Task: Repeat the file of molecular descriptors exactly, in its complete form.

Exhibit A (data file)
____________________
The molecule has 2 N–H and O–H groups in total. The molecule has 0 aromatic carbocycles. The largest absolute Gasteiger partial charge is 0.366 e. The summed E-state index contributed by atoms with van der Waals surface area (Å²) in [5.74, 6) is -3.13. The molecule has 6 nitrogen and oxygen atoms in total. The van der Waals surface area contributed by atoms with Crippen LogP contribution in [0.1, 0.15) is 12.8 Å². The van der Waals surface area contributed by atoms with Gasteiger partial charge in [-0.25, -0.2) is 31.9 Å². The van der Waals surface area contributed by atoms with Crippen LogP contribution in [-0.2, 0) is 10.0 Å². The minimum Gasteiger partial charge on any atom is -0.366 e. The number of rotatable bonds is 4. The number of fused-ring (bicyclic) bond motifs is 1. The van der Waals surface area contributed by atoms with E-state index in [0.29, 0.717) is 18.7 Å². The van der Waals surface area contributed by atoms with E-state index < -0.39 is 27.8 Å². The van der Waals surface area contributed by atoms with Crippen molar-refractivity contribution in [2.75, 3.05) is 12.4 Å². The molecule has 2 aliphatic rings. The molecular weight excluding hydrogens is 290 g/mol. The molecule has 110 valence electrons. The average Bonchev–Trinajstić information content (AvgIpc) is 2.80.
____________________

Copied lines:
The molecule has 2 N–H and O–H groups in total. The molecule has 0 aromatic carbocycles. The largest absolute Gasteiger partial charge is 0.366 e. The summed E-state index contributed by atoms with van der Waals surface area (Å²) in [5.74, 6) is -3.13. The molecule has 6 nitrogen and oxygen atoms in total. The van der Waals surface area contributed by atoms with Crippen LogP contribution in [0.1, 0.15) is 12.8 Å². The van der Waals surface area contributed by atoms with Gasteiger partial charge in [-0.25, -0.2) is 31.9 Å². The van der Waals surface area contributed by atoms with Crippen LogP contribution in [-0.2, 0) is 10.0 Å². The minimum Gasteiger partial charge on any atom is -0.366 e. The number of rotatable bonds is 4. The number of fused-ring (bicyclic) bond motifs is 1. The van der Waals surface area contributed by atoms with E-state index in [0.29, 0.717) is 18.7 Å². The van der Waals surface area contributed by atoms with E-state index < -0.39 is 27.8 Å². The van der Waals surface area contributed by atoms with Crippen molar-refractivity contribution in [2.75, 3.05) is 12.4 Å². The molecule has 2 aliphatic rings. The molecular weight excluding hydrogens is 290 g/mol. The molecule has 110 valence electrons. The average Bonchev–Trinajstić information content (AvgIpc) is 2.80.